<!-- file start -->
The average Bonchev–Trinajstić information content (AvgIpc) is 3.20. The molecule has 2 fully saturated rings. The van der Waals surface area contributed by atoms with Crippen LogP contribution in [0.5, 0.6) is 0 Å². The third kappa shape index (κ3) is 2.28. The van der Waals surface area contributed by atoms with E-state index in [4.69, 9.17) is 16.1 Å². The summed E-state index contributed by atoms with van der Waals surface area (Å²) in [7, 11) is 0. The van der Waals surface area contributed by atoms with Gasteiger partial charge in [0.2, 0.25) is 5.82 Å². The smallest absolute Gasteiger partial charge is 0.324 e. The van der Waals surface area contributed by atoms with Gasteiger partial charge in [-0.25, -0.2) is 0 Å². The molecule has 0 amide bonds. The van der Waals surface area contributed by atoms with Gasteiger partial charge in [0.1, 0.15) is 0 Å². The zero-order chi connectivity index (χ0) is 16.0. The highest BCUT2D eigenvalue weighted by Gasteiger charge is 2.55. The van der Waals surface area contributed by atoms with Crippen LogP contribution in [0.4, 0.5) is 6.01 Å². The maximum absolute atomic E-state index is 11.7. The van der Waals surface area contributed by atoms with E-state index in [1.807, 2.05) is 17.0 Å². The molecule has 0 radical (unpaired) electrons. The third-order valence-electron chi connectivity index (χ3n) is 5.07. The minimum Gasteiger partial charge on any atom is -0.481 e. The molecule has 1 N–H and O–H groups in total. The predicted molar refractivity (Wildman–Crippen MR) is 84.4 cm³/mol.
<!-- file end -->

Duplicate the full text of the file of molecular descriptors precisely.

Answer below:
The average Bonchev–Trinajstić information content (AvgIpc) is 3.20. The molecule has 2 fully saturated rings. The van der Waals surface area contributed by atoms with Crippen LogP contribution in [0.5, 0.6) is 0 Å². The third kappa shape index (κ3) is 2.28. The van der Waals surface area contributed by atoms with E-state index in [4.69, 9.17) is 16.1 Å². The summed E-state index contributed by atoms with van der Waals surface area (Å²) in [7, 11) is 0. The van der Waals surface area contributed by atoms with Gasteiger partial charge in [0.2, 0.25) is 5.82 Å². The smallest absolute Gasteiger partial charge is 0.324 e. The van der Waals surface area contributed by atoms with Gasteiger partial charge in [-0.25, -0.2) is 0 Å². The molecule has 0 amide bonds. The van der Waals surface area contributed by atoms with Gasteiger partial charge in [0.1, 0.15) is 0 Å². The zero-order chi connectivity index (χ0) is 16.0. The highest BCUT2D eigenvalue weighted by Gasteiger charge is 2.55. The van der Waals surface area contributed by atoms with Crippen LogP contribution in [0.4, 0.5) is 6.01 Å². The maximum absolute atomic E-state index is 11.7. The van der Waals surface area contributed by atoms with E-state index in [1.807, 2.05) is 17.0 Å². The molecule has 0 radical (unpaired) electrons. The third-order valence-electron chi connectivity index (χ3n) is 5.07. The minimum Gasteiger partial charge on any atom is -0.481 e. The molecule has 1 N–H and O–H groups in total. The predicted molar refractivity (Wildman–Crippen MR) is 84.4 cm³/mol.